The New Generation of Tri-Pellate Lawyer
On January 15, 2021, the news leaked that Governor Doug Ducey would appoint to the bench of the Superior Court Mesch Clark Rothschild’s very own Gary J. Cohen—the original Tri-Pellate lawyer! With his elevation, Gary has passed his mantle to a new generation of tri-pellate lawyers, Alex Winkleman and Bern Velasco. Stepping into the Hon. Cohen’s gargantuan shoes is no task for the faint of heart! Gary, we thank you for your mentorship and look forward to reversing you on appeal!
It is a question we often hear (and one we ask ourselves): what is the tri-pellate lawyer? As the New Generation of Tri-Pellate Lawyers, it is our turn to answer that question.
Fundamentally, the tri-pellate lawyer is one who understands that a win at the trial court is only a win if it is upheld on appeal. Consequently, the tri-pellate lawyer approaches every case in a manner that will give the client the best chance of success at trial and on appeal.
Our stomachs have all turned (or, for the defense attorneys among us, our hearts have leapt) when a published opinion vacates a multi-million-dollar verdict. We know that however great it feels to hear the jury return a verdict for your client, it feels much worse to have it wiped out. Similarly, it hurts just the same to have the Court of Appeals waive review of a reversable issue when it determines it was not preserved for appeal.
Accordingly, a tri-pellate lawyer is one who views every case through the lens of an appeal. The tri-pellate lawyer knows the relevant law and rules of procedure so that he or she can make the proper record at the right time so the trial court can make the correct ruling. The tri-pellate lawyer knows he or she may be taking an appeal and is sure to identify and fully develop the key legal issues. The tri-pellate lawyer knows he or she may also have to defend the trial court as appellee, and so he or she avoids erroneous arguments or taking positions that will not stand on appeal. When it comes to factual issues, the tri-pellate lawyer makes sure the reviewing court has access to a complete record; he or she includes the necessary exhibits and makes offers of proof.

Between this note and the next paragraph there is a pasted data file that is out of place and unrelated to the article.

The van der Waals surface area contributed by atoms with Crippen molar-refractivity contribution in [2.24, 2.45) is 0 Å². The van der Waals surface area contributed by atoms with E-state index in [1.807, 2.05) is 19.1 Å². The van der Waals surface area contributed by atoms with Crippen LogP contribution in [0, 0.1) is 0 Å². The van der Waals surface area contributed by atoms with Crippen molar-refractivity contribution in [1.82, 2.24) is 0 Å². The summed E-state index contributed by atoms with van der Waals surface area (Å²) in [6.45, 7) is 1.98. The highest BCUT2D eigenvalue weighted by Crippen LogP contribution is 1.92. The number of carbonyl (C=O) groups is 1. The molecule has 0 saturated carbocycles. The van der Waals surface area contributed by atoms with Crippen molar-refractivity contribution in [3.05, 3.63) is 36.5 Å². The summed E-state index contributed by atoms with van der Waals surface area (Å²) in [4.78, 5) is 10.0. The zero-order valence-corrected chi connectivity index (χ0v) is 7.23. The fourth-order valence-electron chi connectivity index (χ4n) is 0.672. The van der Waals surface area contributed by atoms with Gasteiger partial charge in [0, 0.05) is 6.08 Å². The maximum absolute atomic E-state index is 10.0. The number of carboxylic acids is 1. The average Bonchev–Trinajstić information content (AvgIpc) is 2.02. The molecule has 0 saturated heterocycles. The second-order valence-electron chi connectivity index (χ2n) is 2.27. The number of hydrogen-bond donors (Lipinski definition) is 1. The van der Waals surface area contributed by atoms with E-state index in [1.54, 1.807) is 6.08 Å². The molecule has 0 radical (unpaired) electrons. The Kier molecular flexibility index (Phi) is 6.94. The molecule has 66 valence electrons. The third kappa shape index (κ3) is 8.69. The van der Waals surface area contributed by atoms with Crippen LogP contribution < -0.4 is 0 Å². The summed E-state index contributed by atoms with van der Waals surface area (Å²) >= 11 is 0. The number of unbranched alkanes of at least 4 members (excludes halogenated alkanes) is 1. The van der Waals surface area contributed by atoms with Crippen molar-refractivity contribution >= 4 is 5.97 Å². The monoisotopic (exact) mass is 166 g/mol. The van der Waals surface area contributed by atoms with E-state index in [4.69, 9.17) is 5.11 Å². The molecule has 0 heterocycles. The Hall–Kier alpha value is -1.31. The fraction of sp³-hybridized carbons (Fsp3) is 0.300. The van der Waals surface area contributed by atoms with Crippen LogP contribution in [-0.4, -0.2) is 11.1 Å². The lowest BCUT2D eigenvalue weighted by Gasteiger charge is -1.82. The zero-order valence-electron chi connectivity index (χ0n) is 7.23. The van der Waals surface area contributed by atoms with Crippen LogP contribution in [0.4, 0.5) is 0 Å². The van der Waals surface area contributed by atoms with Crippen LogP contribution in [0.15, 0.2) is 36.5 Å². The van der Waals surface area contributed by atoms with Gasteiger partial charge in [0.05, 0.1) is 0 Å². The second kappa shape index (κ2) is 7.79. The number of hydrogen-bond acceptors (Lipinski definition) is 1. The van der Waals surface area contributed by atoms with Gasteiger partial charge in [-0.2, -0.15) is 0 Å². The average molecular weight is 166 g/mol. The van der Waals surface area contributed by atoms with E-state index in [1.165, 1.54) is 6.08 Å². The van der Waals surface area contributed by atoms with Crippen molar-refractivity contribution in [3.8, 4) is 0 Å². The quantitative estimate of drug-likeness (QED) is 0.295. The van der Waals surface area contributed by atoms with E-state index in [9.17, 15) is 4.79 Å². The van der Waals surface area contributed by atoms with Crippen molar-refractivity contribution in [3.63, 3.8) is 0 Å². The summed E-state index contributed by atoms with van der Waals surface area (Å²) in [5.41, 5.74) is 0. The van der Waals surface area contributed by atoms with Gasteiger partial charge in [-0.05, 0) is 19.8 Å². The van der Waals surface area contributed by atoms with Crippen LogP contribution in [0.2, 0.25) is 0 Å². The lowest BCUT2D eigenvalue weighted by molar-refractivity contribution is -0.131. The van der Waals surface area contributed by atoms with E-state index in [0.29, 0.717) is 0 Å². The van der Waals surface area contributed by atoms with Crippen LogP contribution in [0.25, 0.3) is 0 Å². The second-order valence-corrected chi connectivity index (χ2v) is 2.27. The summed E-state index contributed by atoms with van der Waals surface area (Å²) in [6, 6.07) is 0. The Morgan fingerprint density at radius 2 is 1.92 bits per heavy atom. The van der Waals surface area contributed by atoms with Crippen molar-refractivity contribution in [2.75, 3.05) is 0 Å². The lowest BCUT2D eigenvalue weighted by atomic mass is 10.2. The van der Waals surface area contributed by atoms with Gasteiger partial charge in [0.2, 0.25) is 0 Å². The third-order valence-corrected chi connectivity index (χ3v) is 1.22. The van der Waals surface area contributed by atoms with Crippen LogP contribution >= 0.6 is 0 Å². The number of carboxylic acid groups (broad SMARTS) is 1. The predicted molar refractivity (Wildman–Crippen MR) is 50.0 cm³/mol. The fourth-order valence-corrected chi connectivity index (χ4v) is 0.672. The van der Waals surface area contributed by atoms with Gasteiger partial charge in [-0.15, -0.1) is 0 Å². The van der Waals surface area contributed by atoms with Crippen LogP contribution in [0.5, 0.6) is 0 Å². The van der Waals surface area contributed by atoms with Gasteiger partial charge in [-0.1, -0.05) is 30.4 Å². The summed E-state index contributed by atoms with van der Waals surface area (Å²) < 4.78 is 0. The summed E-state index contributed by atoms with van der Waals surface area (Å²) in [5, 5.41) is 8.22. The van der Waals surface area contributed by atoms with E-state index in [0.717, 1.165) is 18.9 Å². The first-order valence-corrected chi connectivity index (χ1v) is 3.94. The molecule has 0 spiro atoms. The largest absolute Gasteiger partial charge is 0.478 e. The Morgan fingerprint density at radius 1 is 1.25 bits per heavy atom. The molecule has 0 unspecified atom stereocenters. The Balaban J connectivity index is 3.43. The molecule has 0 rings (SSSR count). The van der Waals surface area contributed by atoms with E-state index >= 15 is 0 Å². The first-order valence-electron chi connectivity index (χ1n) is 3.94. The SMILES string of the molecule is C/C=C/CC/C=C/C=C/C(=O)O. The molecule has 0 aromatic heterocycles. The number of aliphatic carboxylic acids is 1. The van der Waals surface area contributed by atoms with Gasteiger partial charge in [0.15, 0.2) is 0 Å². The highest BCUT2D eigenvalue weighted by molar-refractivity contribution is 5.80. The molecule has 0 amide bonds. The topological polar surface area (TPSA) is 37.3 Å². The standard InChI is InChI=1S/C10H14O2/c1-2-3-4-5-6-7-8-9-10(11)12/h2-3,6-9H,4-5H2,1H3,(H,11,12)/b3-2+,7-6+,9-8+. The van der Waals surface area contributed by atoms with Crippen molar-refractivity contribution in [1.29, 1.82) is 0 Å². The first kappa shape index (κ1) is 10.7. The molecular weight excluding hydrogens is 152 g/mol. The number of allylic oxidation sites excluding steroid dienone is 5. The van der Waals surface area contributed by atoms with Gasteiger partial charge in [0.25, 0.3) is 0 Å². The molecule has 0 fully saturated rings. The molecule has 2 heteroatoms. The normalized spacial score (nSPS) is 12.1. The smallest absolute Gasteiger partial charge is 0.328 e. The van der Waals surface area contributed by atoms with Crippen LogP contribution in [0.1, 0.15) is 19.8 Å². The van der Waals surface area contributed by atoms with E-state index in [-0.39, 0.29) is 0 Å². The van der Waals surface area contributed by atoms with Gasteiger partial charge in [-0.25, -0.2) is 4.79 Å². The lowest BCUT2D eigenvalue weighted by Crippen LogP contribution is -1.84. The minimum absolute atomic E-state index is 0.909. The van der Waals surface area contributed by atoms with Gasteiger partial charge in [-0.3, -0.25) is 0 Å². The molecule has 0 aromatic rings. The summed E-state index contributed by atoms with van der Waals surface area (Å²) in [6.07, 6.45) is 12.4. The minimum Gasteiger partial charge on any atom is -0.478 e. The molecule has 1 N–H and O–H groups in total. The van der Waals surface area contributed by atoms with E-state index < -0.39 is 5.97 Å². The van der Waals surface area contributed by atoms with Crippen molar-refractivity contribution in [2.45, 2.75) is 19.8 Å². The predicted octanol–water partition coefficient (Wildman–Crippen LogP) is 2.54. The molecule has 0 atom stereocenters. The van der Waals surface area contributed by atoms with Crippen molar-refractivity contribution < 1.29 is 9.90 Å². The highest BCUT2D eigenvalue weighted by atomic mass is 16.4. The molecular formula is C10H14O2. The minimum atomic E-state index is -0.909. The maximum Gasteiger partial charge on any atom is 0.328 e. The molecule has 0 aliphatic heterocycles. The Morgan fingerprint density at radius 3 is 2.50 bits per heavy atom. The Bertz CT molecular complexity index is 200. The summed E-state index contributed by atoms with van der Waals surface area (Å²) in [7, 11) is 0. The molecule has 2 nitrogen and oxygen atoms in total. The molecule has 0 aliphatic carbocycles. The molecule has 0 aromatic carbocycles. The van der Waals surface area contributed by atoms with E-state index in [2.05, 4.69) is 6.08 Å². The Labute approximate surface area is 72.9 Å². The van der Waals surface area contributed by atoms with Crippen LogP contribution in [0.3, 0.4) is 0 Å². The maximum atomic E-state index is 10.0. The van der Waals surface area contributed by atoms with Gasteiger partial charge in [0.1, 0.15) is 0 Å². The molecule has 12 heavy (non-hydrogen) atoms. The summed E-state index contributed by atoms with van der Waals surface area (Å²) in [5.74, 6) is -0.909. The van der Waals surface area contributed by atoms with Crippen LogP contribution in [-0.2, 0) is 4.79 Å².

When it comes to the appeal, the tri-pellate lawyer knows an appellate panel is not just a second jury and will not be swayed by passionately arguing the facts of the case and crying that “justice must be done!”’ Instead, having made the best record possible, the tri-pellate lawyer surgically and dispassionately attacks or defends the decisions of the trial court. In fact, the tri-pellate lawyer thinks twice before filing a notice of appeal and does not notice an appeal simply because he or she lost the case. Instead, the tri-pellate lawyer understands the different standards of review at play and knows the record inside and out. Rather than file shotgun appeals, the tri-pellate lawyer strategically selects the best, most viable issues for review. The tri-pellate lawyer carefully focuses an appeal to give it the best chances of success.
With these principles in mind, we look forward to sharing best practices for a new generation of tri-pellate lawyers. We hope that our work on this column helps improve trial outcomes and helps lawyers navigate the sometimes arcane world of appeals. With this goal in mind, maybe a more optimistic tone is in order: good luck on the bench Gary, we look forward to successfully defending your decisions on appeal!